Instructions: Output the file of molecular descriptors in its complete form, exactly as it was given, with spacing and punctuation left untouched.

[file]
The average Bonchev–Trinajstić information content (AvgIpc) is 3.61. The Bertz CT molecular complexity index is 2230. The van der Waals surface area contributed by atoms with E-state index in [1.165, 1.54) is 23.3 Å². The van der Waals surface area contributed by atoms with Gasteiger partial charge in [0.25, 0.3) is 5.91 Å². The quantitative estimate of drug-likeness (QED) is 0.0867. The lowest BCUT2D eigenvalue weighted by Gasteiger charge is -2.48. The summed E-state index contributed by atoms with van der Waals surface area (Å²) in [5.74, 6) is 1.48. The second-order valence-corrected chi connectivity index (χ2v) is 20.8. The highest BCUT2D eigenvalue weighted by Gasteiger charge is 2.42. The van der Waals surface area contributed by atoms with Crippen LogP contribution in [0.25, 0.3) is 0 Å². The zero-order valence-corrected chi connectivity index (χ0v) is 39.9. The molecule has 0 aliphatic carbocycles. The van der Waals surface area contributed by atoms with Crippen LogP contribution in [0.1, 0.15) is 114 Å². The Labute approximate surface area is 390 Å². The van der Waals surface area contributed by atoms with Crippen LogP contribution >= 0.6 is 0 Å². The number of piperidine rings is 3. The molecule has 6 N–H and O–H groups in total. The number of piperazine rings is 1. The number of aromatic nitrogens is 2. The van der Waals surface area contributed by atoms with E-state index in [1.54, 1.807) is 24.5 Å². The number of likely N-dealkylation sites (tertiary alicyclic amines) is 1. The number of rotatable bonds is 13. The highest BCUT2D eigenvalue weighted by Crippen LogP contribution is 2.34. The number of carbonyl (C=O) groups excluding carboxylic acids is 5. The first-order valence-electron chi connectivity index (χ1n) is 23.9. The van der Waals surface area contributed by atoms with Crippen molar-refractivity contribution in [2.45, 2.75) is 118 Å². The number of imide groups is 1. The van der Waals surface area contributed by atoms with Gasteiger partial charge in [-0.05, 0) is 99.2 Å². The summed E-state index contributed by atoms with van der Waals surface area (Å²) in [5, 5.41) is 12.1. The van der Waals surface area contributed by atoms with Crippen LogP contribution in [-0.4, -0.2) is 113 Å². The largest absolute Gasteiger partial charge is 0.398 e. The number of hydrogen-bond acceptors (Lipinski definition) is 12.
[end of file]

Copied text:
The average Bonchev–Trinajstić information content (AvgIpc) is 3.61. The Bertz CT molecular complexity index is 2230. The van der Waals surface area contributed by atoms with E-state index in [1.165, 1.54) is 23.3 Å². The van der Waals surface area contributed by atoms with Gasteiger partial charge in [0.25, 0.3) is 5.91 Å². The quantitative estimate of drug-likeness (QED) is 0.0867. The lowest BCUT2D eigenvalue weighted by Gasteiger charge is -2.48. The summed E-state index contributed by atoms with van der Waals surface area (Å²) in [5.74, 6) is 1.48. The second-order valence-corrected chi connectivity index (χ2v) is 20.8. The highest BCUT2D eigenvalue weighted by Gasteiger charge is 2.42. The van der Waals surface area contributed by atoms with Crippen LogP contribution in [0.25, 0.3) is 0 Å². The zero-order valence-corrected chi connectivity index (χ0v) is 39.9. The molecule has 0 aliphatic carbocycles. The van der Waals surface area contributed by atoms with Crippen LogP contribution in [0.1, 0.15) is 114 Å². The Labute approximate surface area is 390 Å². The van der Waals surface area contributed by atoms with Crippen LogP contribution >= 0.6 is 0 Å². The number of piperidine rings is 3. The molecule has 6 N–H and O–H groups in total. The number of piperazine rings is 1. The number of aromatic nitrogens is 2. The van der Waals surface area contributed by atoms with E-state index in [1.54, 1.807) is 24.5 Å². The number of likely N-dealkylation sites (tertiary alicyclic amines) is 1. The number of rotatable bonds is 13. The highest BCUT2D eigenvalue weighted by Crippen LogP contribution is 2.34. The number of carbonyl (C=O) groups excluding carboxylic acids is 5. The first-order valence-electron chi connectivity index (χ1n) is 23.9. The van der Waals surface area contributed by atoms with Crippen molar-refractivity contribution in [2.45, 2.75) is 118 Å². The number of imide groups is 1. The van der Waals surface area contributed by atoms with Gasteiger partial charge in [-0.05, 0) is 99.2 Å². The summed E-state index contributed by atoms with van der Waals surface area (Å²) in [5, 5.41) is 12.1. The van der Waals surface area contributed by atoms with Crippen LogP contribution in [-0.4, -0.2) is 113 Å². The largest absolute Gasteiger partial charge is 0.398 e. The number of hydrogen-bond acceptors (Lipinski definition) is 12.